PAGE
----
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Buddhadharma : Spring 2012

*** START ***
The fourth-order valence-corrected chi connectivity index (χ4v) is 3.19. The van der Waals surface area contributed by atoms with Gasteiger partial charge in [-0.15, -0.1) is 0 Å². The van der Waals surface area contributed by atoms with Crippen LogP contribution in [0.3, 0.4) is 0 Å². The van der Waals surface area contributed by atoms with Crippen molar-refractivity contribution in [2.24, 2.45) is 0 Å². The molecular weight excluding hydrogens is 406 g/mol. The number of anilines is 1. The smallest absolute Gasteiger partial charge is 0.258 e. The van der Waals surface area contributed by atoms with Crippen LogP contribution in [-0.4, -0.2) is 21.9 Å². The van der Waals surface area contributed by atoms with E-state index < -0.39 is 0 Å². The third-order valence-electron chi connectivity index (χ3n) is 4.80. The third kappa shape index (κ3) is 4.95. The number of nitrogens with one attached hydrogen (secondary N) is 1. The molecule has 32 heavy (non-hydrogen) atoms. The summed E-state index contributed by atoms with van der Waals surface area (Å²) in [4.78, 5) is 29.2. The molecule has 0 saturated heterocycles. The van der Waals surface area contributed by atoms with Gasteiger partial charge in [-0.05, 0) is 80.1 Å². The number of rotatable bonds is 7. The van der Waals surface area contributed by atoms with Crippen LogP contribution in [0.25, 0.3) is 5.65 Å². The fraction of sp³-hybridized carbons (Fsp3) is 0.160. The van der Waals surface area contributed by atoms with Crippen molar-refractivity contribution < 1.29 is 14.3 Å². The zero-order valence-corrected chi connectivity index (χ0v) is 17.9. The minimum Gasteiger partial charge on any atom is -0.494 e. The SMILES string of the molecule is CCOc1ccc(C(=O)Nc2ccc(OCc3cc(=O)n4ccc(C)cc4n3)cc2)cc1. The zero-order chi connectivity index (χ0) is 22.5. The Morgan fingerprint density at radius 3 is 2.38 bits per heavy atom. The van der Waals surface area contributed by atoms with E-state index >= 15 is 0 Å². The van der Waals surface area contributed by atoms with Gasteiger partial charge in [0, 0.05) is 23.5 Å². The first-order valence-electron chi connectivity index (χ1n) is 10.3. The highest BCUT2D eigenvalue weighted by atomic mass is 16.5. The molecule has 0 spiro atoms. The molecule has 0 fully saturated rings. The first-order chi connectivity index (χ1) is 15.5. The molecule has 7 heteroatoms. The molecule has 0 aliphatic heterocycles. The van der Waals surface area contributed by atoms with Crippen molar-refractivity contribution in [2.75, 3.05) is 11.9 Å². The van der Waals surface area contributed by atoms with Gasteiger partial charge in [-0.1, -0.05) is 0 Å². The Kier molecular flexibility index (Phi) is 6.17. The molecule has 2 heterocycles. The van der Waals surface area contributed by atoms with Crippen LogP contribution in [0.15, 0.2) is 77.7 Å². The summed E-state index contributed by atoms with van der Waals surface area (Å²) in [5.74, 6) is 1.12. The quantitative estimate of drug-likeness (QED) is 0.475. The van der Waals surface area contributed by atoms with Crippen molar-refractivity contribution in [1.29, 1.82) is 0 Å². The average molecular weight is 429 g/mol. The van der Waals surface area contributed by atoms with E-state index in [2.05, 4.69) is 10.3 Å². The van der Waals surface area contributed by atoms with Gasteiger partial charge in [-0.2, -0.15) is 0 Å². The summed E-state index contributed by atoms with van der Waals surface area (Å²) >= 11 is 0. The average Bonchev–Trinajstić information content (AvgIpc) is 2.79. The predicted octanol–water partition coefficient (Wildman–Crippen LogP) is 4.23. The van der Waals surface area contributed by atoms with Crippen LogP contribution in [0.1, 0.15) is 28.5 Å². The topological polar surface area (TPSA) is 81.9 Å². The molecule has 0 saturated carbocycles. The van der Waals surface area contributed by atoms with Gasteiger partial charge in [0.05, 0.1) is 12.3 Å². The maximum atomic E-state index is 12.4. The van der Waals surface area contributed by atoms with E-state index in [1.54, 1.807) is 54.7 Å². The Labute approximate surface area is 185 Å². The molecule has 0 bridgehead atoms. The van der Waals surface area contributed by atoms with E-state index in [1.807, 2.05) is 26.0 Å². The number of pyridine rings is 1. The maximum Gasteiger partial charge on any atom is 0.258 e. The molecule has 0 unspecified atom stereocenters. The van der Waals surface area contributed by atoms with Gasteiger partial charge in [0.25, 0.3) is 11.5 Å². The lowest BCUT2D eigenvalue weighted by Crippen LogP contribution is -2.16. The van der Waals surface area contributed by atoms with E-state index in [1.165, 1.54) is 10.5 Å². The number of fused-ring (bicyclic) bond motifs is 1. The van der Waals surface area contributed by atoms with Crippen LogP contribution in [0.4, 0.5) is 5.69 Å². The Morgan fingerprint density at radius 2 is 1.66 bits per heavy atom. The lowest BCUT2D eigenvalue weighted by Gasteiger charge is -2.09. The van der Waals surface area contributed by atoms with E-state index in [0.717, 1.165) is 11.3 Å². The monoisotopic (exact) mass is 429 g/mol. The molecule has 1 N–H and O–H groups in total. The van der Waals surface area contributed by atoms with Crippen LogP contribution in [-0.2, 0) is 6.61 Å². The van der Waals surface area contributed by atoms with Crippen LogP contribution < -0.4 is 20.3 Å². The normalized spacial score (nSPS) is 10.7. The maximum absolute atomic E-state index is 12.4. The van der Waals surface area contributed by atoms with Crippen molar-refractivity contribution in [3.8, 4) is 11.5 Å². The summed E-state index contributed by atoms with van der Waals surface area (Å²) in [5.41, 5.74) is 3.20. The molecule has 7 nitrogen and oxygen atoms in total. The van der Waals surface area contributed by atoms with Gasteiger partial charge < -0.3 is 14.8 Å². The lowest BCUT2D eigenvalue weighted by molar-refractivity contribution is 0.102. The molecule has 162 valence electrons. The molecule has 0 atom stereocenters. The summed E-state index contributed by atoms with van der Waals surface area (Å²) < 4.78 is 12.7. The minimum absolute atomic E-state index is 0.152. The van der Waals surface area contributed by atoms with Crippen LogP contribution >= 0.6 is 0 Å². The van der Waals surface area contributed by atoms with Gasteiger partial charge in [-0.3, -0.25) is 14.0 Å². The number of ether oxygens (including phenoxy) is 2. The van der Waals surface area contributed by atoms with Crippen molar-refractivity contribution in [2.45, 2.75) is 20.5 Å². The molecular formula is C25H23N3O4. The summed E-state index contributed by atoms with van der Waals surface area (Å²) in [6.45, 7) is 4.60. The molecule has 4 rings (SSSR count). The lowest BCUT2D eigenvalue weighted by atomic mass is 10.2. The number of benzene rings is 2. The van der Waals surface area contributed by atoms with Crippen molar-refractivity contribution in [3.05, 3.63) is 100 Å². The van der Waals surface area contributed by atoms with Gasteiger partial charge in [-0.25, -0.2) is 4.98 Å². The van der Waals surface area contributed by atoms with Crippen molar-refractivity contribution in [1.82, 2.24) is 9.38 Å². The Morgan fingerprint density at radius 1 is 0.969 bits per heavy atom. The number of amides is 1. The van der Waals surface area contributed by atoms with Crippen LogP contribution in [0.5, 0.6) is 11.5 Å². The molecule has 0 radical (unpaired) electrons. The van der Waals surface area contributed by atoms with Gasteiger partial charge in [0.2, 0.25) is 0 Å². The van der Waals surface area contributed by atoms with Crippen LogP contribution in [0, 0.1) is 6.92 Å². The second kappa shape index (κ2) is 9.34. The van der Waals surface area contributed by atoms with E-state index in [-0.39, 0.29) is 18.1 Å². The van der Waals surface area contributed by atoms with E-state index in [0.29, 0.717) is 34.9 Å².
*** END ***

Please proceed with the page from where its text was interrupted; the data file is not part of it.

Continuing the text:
50 BUDDHADHARMA: THE PRACTITIONER’S QUARTERLY SPRING 2 0 1 2 the world,” he said. “She’s one of the best students we have ever produced. She really deserves this geshe degree.” Not long ago it had seemed unimaginable for a nun to attain the prestigious degree. Traditionally in Tibet, resources for religious study were focused on monks. Nuns were taken far less seriously and had few options for rigorous scholarship. “Just as in the West until the twentieth century, women did not attend college or become professors, so traditionally almost no women were educated in Tibet. Only monks and lamas were permitted to study,” explained the British-born Buddhist nun Jetsunma Tenzin Palmo. In the 1980s, when the Dalai Lama spoke out in support of nuns becoming geshes, many in the Tibetan Buddhist commu- nity were shocked. “People never dreamed of nuns getting this degree. They thought women were not allowed,” says Rinchen Khando, director of the Tibetan Nuns Project, a nonprofit that provides education and aid to nuns. In recent years, the situation for nuns has slowly improved, and today there are far more resources for Tibetan nuns in exile. New nunneries with modern facilities such as Dolma Ling near Dharamsala, where the Tibetan Nuns Project is based, are home to hundreds of nuns. However, many obstacles for nuns still exist, and the num- bers reflect this bias. In India, where about 100,000 Tibetans live in exile, there were more than 27,000 Tibetan Buddhist monks in 2002 and just 1,600 nuns. In addition, according When her graduation finally came, she was nervous—but not about academics. She had to overcome her trepidation about shaking up the Tibetan status quo. to Tibet’s exile administration in Dharamsala, there were 223 monasteries in India in 2002, but only twenty-three nunneries. There were also technical hurdles for nuns to become geshes. To earn the geshe degree, monks must study the Vinaya text, which deals with monastic rules. However, nuns are not allowed to study the section of the Vinaya that relates to full ordination. In lieu of this, the Dalai Lama suggested nuns study a text by Indian Pandit Shantarakshita on different philosophical tenets. As the first woman to earn the geshe degree, Kelsang serves as a model for other nuns and trailblazing women in general. “Geshe Kelsang Wangmo has broken down the centuries-old barrier that denied women the right to be recognized for their scholarship,” said Tenzin Palmo. The accomplishment “is a breakthrough that hopefully will encourage the same treat- ment for the learned nuns from Tibet and the other Himalayan regions.” Kelsang herself has a down-to-earth view about earning the geshe degree. Her plans remain simple: stay in Dharamsala, teach the dharma to others, and continue her own studies. “My life didn’t really change,” she tells me. “But I hope it will open a door for others.” Still, there is a welcome feeling of affirmation. Kelsang opens her laptop and shows me photos of her graduation cere- mony last year. Her mother flew from Germany to attend. “She was very emotional and excited,” says Kelsang. In the photos Kelsang’s smiling auburn-haired mother stands proudly by her daughter’s side on a sunny spring day. In a separate audience that week, mother and daughter stand next to the Dalai Lama, who tightly grips their hands with palpable warmth. KELSANG WANGMO was born Kerstin Brummenbaum in Lohmar, a small town between Cologne and Bonn. Her fam- ily was Roman Catholic, and she recalls being fond of stories about saints when she was a child. She attended church during her childhood but grew uninterested in religion in her teens. That changed unexpectedly during a backpacking trip after high school that began in 1989. She traveled through Israel and stayed on a kibbutz, then went on to Turkey, Cyprus, Thailand, Indonesia, and Japan before landing in India. She followed a typical backpacker route through Kolkata, Vara- nasi, Manali, and Dharamsala, where she had planned to stay for a couple of weeks before returning to Germany to start university, with thoughts of studying medicine. But two weeks ended and she wasn’t ready to leave. Kelsang Wangmo at her home in Dharamsala ANJALIKAURAMYYEE